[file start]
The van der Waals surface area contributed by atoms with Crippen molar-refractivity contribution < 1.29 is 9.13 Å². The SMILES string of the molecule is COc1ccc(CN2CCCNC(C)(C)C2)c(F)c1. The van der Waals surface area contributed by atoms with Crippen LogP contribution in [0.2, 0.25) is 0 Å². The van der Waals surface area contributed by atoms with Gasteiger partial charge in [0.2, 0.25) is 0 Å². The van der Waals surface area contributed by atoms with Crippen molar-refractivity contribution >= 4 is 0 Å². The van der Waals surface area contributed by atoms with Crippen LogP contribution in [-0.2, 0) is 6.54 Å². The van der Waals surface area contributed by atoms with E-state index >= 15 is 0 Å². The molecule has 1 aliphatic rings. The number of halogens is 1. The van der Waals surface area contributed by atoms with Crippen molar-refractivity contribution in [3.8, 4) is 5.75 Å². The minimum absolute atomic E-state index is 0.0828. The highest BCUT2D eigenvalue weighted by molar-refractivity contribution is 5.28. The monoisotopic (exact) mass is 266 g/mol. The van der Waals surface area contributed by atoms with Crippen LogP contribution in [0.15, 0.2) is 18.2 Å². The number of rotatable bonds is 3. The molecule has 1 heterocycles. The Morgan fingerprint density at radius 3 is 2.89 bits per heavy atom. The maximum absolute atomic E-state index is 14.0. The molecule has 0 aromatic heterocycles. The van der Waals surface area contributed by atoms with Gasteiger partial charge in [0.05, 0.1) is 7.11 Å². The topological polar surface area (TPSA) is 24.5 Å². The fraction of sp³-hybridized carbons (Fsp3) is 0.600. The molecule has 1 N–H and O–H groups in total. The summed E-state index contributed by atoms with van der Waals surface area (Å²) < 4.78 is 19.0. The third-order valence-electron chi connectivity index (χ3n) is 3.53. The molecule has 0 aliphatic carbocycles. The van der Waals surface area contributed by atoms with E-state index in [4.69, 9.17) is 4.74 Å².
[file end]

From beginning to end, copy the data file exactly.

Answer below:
The van der Waals surface area contributed by atoms with Crippen molar-refractivity contribution < 1.29 is 9.13 Å². The SMILES string of the molecule is COc1ccc(CN2CCCNC(C)(C)C2)c(F)c1. The van der Waals surface area contributed by atoms with Crippen LogP contribution in [0.2, 0.25) is 0 Å². The van der Waals surface area contributed by atoms with Gasteiger partial charge in [0.2, 0.25) is 0 Å². The van der Waals surface area contributed by atoms with Crippen molar-refractivity contribution >= 4 is 0 Å². The van der Waals surface area contributed by atoms with Crippen LogP contribution in [-0.2, 0) is 6.54 Å². The van der Waals surface area contributed by atoms with E-state index >= 15 is 0 Å². The molecule has 1 aliphatic rings. The number of halogens is 1. The van der Waals surface area contributed by atoms with Crippen molar-refractivity contribution in [3.8, 4) is 5.75 Å². The minimum absolute atomic E-state index is 0.0828. The highest BCUT2D eigenvalue weighted by molar-refractivity contribution is 5.28. The monoisotopic (exact) mass is 266 g/mol. The van der Waals surface area contributed by atoms with Crippen LogP contribution in [0.15, 0.2) is 18.2 Å². The number of rotatable bonds is 3. The molecule has 1 heterocycles. The Morgan fingerprint density at radius 3 is 2.89 bits per heavy atom. The maximum absolute atomic E-state index is 14.0. The molecule has 0 aromatic heterocycles. The van der Waals surface area contributed by atoms with Gasteiger partial charge in [0.05, 0.1) is 7.11 Å². The topological polar surface area (TPSA) is 24.5 Å². The fraction of sp³-hybridized carbons (Fsp3) is 0.600. The molecule has 1 N–H and O–H groups in total. The summed E-state index contributed by atoms with van der Waals surface area (Å²) < 4.78 is 19.0. The third-order valence-electron chi connectivity index (χ3n) is 3.53. The molecule has 0 aliphatic carbocycles. The van der Waals surface area contributed by atoms with E-state index in [4.69, 9.17) is 4.74 Å².